To detect whether PCV2 could induce apoptosis, PK-15 cells were infected with the PCV2 2W3 strain. The results showed that PCV2 infection led to increased numbers of apoptosis cells at an indicated MOI at 24 h postinfection (hpi), up to 72 hpi (Figure 2), suggesting that PCV2 infection induced cell apoptosis.

FIGURE 2
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Figure 2. The results of apoptosis. (A) Negative control. (B) Virus infection group 24 h. (C) Virus infection group 48 h. (D) Virus infection group 72 h.

We observed that there were significant differences in morphology between the virus-infected cells and uninfected controls. In the virus-infected group, the cytoplasm becomes thinner, the ER is abnormally swollen (Figure 3), the attached ribosomes are reduced, and the perinuclear space is swollen, not found in the uninfected controls. These results demonstrated that PCV2 could cause abnormal swelling of ER structure and morphological changes of PK-15 cells, leading to the phenomenon of ERS. Taken together, these results indicate that PCV2 infection opened the calcium channels in the ER, and Ca2+ is released into the cytoplasm, leading to an increase in the concentration of free Ca2+ in the cytoplasm, which in turn triggers apoptotic pathways to induce cell apoptosis.

FIGURE 3
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Figure 3. Results of cell electron microscopy. (A) Control cells at 5,000× magnification. (B) Challenge group cells amplified at 5,000×. (C) Control cells at 10,000× magnification, with the arrow pointing to the endoplasmic reticulum. (D) Cells in the challenge group at 10,000× magnification. The arrow indicates the endoplasmic reticulum with abnormal enlargement.

Colocalization of PLC Protein and IP3R Protein in Cells

Phospholipase C is a critical signaling enzyme that hydrolyzes PIP2 to generate IP3, which binds to IP3R and stimulates increases in intracellular Ca2+. To determine the relationship between PLC and IP3R in PK-15 cells, PCV2 was used to infect PK-15 cells and observed the positional relationship of two proteins in the cell with a confocal laser scanning microscope: the IP3R protein was labeled as red, the PLC protein was labeled as green, and their colocation area was labeled as yellow when PCV2-infected PK-15 cells, PLC, and IP3R colocated in the cells, in the control cells, the colocalization of the two proteins on the membrane was not obvious (Figure 4).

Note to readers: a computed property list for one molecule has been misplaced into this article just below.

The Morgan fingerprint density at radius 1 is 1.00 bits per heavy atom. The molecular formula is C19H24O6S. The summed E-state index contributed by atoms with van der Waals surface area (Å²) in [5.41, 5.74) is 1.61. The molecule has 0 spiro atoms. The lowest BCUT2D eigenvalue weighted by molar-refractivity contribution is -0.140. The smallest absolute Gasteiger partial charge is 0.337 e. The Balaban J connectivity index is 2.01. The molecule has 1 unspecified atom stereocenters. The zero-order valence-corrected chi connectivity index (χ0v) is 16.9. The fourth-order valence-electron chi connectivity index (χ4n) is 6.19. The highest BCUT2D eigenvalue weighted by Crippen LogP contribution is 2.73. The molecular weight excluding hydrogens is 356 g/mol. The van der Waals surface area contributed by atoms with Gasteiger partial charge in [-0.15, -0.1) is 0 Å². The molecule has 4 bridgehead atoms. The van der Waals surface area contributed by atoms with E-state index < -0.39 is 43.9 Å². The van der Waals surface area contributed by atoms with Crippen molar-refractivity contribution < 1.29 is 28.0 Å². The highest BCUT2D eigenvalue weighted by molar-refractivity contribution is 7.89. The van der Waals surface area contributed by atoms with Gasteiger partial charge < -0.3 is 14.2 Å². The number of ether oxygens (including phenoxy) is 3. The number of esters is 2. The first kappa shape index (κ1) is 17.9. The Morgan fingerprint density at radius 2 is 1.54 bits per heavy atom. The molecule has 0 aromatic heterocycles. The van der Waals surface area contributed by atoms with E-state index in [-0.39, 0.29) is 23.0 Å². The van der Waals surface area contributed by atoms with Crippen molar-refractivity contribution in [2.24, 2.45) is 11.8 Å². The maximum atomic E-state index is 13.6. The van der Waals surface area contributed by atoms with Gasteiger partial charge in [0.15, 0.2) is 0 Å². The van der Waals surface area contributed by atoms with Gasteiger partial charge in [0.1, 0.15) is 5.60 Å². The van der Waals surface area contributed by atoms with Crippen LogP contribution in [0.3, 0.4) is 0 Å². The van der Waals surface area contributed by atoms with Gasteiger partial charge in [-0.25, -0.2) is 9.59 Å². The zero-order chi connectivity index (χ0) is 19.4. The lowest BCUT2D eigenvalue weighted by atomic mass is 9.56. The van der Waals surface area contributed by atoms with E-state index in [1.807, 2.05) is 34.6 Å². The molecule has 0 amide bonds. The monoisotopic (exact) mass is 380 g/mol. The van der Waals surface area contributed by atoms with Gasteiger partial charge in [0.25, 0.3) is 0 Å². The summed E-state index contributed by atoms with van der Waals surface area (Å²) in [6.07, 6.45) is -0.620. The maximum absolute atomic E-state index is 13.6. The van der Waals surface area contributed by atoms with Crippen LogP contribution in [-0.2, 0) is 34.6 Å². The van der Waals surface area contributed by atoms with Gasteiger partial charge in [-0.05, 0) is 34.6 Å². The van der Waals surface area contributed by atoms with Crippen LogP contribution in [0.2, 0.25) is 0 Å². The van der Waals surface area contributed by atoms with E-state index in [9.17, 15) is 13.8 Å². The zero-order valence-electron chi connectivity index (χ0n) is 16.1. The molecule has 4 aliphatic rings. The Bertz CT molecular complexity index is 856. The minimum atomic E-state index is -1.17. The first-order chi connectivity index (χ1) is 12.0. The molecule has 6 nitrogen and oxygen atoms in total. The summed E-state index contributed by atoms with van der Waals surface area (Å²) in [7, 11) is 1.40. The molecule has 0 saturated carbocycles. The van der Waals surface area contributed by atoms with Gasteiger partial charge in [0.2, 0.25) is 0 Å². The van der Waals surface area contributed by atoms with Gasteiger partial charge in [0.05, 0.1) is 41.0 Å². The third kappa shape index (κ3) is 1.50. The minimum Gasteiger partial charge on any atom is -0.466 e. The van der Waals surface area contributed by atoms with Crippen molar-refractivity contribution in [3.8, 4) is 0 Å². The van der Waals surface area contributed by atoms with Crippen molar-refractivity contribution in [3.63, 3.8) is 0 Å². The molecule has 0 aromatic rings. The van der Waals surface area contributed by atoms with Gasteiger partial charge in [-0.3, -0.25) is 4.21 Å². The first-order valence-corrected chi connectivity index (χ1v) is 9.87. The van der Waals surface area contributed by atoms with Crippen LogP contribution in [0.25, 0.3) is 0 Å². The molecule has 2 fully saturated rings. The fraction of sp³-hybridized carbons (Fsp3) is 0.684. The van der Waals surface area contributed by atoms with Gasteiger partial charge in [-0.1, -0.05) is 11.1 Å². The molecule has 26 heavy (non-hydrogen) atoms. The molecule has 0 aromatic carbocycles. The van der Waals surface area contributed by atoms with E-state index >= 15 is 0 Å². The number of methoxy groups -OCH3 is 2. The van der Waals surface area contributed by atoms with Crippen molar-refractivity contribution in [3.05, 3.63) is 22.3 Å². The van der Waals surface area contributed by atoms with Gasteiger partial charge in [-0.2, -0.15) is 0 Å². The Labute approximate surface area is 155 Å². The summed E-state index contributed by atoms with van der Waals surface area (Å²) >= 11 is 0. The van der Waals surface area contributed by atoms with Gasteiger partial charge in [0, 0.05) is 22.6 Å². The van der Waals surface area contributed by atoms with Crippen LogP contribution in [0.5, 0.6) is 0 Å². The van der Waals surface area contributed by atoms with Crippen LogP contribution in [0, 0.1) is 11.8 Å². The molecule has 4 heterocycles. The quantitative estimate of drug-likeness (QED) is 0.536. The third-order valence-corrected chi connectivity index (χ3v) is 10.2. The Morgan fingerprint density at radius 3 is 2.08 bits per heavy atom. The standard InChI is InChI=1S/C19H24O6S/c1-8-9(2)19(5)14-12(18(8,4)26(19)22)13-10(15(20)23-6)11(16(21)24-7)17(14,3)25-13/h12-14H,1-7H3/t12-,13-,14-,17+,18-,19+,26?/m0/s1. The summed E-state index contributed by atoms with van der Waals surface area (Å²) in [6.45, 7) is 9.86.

FIGURE 4
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Figure 4. PLC colocalizes with IP3R in PCV2 infect PK-15 cells. Laser confocal immunofluorescence was used to detect the expressions of PLC and IP3R in PK-15 cells infected with PCV2. The red is IP3R protein, the green is PLC protein, and the yellow part is the colocation of the two proteins. (A–C) are the expression and colocalization of protein in cells after virus infection. (D–F) are the colocalization of the protein in the control group of PK-15 cells without PCV2 infection.

PCV2 Infection With PK-15 Cells Can Activate the PCL–IP3R–Ca2+ Signaling Pathway and Induce Cell Apoptosis

To prove whether PCV2 induces ERS by activating the PLC–IP3R–Ca2+ signaling pathway after infecting PK-15 cells and releases Ca2+ into the cytoplasm to promote cell apoptosis. We added ERS reliever 4-PBA, the PLC inhibitor (U73122), and the IP3R inhibitor (2-APB) to the cells and detect apoptosis, Ca2+ concentration and protein expression in different experimental groups. The results showed that after the ERS reliever 4-PBA was added into the PCV2 infected cells, resulting in a decrease in the expression of PCV2 Cap protein (Figure 5), and the concentration of Ca2+ was significantly lower with the 4-PBA (Figure 6), suggesting that the 4-PBA affected the opening of Ca2+ channels on the ER, thereby inhibiting the flow of Ca2+ to the cytoplasm, and finally alleviated the apoptosis of PK-15 cells (Figure 7). Besides, after PCV2 infection, the mRNA expression of IP3R and PLC was significantly up-regulated compared with the uninfected group by 3.72- and 2.83-fold (Figure 8).

FIGURE 5
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Figure 5. Expression of different proteins after inhibitor addition changes of the control group. (A) Western blot results. (B) Histogram of PLC protein expression in different experimental groups after the addition of U73122 showed that the PLC expression in the virus infection group with inhibitor was significantly different from the inhibitor group. (C) Histogram of IP3R protein expression in different experimental groups after the addition of 2-APB. (D) The histogram of PCV2 Cap protein expression in different experimental groups after the addition of 4-PBA showed that the expression of PCV2 Cap protein in host cells significantly decreased after the addition of 4-PBA. “*” represents difference, 0.01 < p < 0.05; “**” represents very significant difference, p < 0.01.

FIGURE 6